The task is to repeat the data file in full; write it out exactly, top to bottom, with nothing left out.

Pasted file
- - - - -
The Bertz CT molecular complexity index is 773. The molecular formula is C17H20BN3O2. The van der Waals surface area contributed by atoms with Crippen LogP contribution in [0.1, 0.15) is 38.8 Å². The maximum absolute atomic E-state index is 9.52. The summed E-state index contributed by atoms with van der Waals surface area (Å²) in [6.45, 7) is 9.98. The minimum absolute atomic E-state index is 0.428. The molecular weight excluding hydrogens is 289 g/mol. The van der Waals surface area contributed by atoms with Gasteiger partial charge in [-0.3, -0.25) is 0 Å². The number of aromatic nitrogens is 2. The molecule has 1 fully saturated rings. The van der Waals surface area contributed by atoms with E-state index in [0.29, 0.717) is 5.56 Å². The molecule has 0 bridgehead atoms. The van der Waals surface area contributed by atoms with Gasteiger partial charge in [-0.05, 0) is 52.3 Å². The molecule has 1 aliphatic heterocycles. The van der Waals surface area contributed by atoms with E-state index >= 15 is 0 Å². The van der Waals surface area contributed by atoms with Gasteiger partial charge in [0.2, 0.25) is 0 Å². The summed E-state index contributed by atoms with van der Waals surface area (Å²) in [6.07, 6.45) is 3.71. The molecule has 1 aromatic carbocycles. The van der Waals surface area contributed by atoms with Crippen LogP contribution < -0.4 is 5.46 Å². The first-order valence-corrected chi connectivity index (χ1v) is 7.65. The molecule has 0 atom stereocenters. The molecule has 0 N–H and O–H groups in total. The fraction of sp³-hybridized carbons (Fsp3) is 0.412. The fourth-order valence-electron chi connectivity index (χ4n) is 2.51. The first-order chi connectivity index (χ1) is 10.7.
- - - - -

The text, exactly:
The Bertz CT molecular complexity index is 773. The molecular formula is C17H20BN3O2. The van der Waals surface area contributed by atoms with Crippen LogP contribution in [0.1, 0.15) is 38.8 Å². The maximum absolute atomic E-state index is 9.52. The summed E-state index contributed by atoms with van der Waals surface area (Å²) in [6.45, 7) is 9.98. The minimum absolute atomic E-state index is 0.428. The molecular weight excluding hydrogens is 289 g/mol. The van der Waals surface area contributed by atoms with Gasteiger partial charge in [-0.3, -0.25) is 0 Å². The number of aromatic nitrogens is 2. The molecule has 1 fully saturated rings. The van der Waals surface area contributed by atoms with E-state index in [0.29, 0.717) is 5.56 Å². The molecule has 0 bridgehead atoms. The van der Waals surface area contributed by atoms with Gasteiger partial charge in [-0.05, 0) is 52.3 Å². The molecule has 1 aliphatic heterocycles. The van der Waals surface area contributed by atoms with E-state index >= 15 is 0 Å². The van der Waals surface area contributed by atoms with Gasteiger partial charge in [0.2, 0.25) is 0 Å². The summed E-state index contributed by atoms with van der Waals surface area (Å²) in [6.07, 6.45) is 3.71. The molecule has 1 aromatic carbocycles. The van der Waals surface area contributed by atoms with Crippen LogP contribution < -0.4 is 5.46 Å². The first-order valence-corrected chi connectivity index (χ1v) is 7.65. The molecule has 0 atom stereocenters. The molecule has 0 N–H and O–H groups in total. The fraction of sp³-hybridized carbons (Fsp3) is 0.412. The fourth-order valence-electron chi connectivity index (χ4n) is 2.51. The first-order chi connectivity index (χ1) is 10.7.